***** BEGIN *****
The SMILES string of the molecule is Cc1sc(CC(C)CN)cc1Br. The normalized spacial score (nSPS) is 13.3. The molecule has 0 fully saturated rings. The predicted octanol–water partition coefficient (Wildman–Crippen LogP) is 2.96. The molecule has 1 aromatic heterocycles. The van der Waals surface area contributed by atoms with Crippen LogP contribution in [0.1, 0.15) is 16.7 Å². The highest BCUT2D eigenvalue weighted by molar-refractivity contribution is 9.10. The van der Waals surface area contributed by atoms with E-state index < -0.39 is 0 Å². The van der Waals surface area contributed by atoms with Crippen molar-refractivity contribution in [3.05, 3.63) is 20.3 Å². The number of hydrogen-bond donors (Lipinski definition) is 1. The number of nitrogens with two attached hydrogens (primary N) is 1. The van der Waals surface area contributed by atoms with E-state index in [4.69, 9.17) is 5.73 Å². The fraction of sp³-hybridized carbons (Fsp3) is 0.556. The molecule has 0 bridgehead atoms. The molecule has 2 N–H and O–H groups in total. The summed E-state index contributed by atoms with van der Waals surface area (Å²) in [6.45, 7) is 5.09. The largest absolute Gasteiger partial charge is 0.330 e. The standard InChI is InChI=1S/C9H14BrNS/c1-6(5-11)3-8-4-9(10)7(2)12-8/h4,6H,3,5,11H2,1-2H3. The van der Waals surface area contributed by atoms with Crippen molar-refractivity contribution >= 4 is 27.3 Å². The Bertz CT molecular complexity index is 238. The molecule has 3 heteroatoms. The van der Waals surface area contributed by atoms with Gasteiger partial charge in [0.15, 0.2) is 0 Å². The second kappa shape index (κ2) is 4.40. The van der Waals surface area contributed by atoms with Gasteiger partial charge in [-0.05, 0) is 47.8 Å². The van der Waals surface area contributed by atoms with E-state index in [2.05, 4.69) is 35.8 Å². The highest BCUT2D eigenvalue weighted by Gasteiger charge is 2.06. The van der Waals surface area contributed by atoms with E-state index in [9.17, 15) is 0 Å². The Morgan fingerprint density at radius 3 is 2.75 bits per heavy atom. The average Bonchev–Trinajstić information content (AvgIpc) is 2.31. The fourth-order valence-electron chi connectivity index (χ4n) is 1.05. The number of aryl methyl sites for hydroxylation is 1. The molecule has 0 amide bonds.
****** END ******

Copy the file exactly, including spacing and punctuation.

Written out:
The SMILES string of the molecule is Cc1sc(CC(C)CN)cc1Br. The normalized spacial score (nSPS) is 13.3. The molecule has 0 fully saturated rings. The predicted octanol–water partition coefficient (Wildman–Crippen LogP) is 2.96. The molecule has 1 aromatic heterocycles. The van der Waals surface area contributed by atoms with Crippen LogP contribution in [0.1, 0.15) is 16.7 Å². The highest BCUT2D eigenvalue weighted by molar-refractivity contribution is 9.10. The van der Waals surface area contributed by atoms with E-state index < -0.39 is 0 Å². The van der Waals surface area contributed by atoms with Crippen molar-refractivity contribution in [3.05, 3.63) is 20.3 Å². The number of hydrogen-bond donors (Lipinski definition) is 1. The number of nitrogens with two attached hydrogens (primary N) is 1. The van der Waals surface area contributed by atoms with E-state index in [4.69, 9.17) is 5.73 Å². The fraction of sp³-hybridized carbons (Fsp3) is 0.556. The molecule has 0 bridgehead atoms. The molecule has 2 N–H and O–H groups in total. The summed E-state index contributed by atoms with van der Waals surface area (Å²) in [6.45, 7) is 5.09. The largest absolute Gasteiger partial charge is 0.330 e. The standard InChI is InChI=1S/C9H14BrNS/c1-6(5-11)3-8-4-9(10)7(2)12-8/h4,6H,3,5,11H2,1-2H3. The van der Waals surface area contributed by atoms with Crippen molar-refractivity contribution >= 4 is 27.3 Å². The Bertz CT molecular complexity index is 238. The molecule has 3 heteroatoms. The van der Waals surface area contributed by atoms with Gasteiger partial charge in [0.15, 0.2) is 0 Å². The second kappa shape index (κ2) is 4.40. The van der Waals surface area contributed by atoms with Gasteiger partial charge in [-0.05, 0) is 47.8 Å². The van der Waals surface area contributed by atoms with E-state index in [2.05, 4.69) is 35.8 Å². The highest BCUT2D eigenvalue weighted by Gasteiger charge is 2.06. The van der Waals surface area contributed by atoms with E-state index in [9.17, 15) is 0 Å². The Morgan fingerprint density at radius 3 is 2.75 bits per heavy atom. The average Bonchev–Trinajstić information content (AvgIpc) is 2.31. The fourth-order valence-electron chi connectivity index (χ4n) is 1.05. The number of aryl methyl sites for hydroxylation is 1. The molecule has 0 amide bonds.